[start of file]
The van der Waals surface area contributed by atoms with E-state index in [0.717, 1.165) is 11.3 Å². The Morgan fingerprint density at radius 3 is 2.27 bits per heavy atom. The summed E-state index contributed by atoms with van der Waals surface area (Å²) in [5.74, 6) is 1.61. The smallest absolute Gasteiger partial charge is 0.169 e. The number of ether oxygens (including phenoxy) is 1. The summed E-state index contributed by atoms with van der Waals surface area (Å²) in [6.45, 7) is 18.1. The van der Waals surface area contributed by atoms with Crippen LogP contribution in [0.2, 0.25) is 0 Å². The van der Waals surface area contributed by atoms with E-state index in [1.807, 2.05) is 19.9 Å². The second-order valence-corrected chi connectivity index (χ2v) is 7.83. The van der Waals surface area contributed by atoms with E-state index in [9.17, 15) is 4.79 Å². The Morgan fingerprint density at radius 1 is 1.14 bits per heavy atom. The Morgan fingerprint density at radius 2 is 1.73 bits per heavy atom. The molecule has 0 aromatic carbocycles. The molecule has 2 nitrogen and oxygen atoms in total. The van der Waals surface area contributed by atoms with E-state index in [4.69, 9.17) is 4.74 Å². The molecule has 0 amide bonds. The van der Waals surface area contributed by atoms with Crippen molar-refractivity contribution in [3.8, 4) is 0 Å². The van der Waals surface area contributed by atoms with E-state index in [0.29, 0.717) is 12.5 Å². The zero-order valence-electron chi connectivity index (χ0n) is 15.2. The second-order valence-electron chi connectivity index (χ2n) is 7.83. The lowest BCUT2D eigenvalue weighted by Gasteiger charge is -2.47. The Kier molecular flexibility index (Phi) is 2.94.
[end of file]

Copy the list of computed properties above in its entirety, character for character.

The van der Waals surface area contributed by atoms with E-state index in [0.717, 1.165) is 11.3 Å². The Morgan fingerprint density at radius 3 is 2.27 bits per heavy atom. The summed E-state index contributed by atoms with van der Waals surface area (Å²) in [5.74, 6) is 1.61. The smallest absolute Gasteiger partial charge is 0.169 e. The number of ether oxygens (including phenoxy) is 1. The summed E-state index contributed by atoms with van der Waals surface area (Å²) in [6.45, 7) is 18.1. The van der Waals surface area contributed by atoms with Crippen LogP contribution in [0.2, 0.25) is 0 Å². The van der Waals surface area contributed by atoms with E-state index in [1.807, 2.05) is 19.9 Å². The second-order valence-corrected chi connectivity index (χ2v) is 7.83. The van der Waals surface area contributed by atoms with E-state index in [9.17, 15) is 4.79 Å². The Morgan fingerprint density at radius 1 is 1.14 bits per heavy atom. The Morgan fingerprint density at radius 2 is 1.73 bits per heavy atom. The molecule has 0 aromatic carbocycles. The molecule has 2 nitrogen and oxygen atoms in total. The van der Waals surface area contributed by atoms with E-state index in [4.69, 9.17) is 4.74 Å². The molecule has 0 amide bonds. The van der Waals surface area contributed by atoms with Crippen molar-refractivity contribution in [3.8, 4) is 0 Å². The van der Waals surface area contributed by atoms with E-state index in [0.29, 0.717) is 12.5 Å². The zero-order valence-electron chi connectivity index (χ0n) is 15.2. The second-order valence-electron chi connectivity index (χ2n) is 7.83. The lowest BCUT2D eigenvalue weighted by Gasteiger charge is -2.47. The Kier molecular flexibility index (Phi) is 2.94.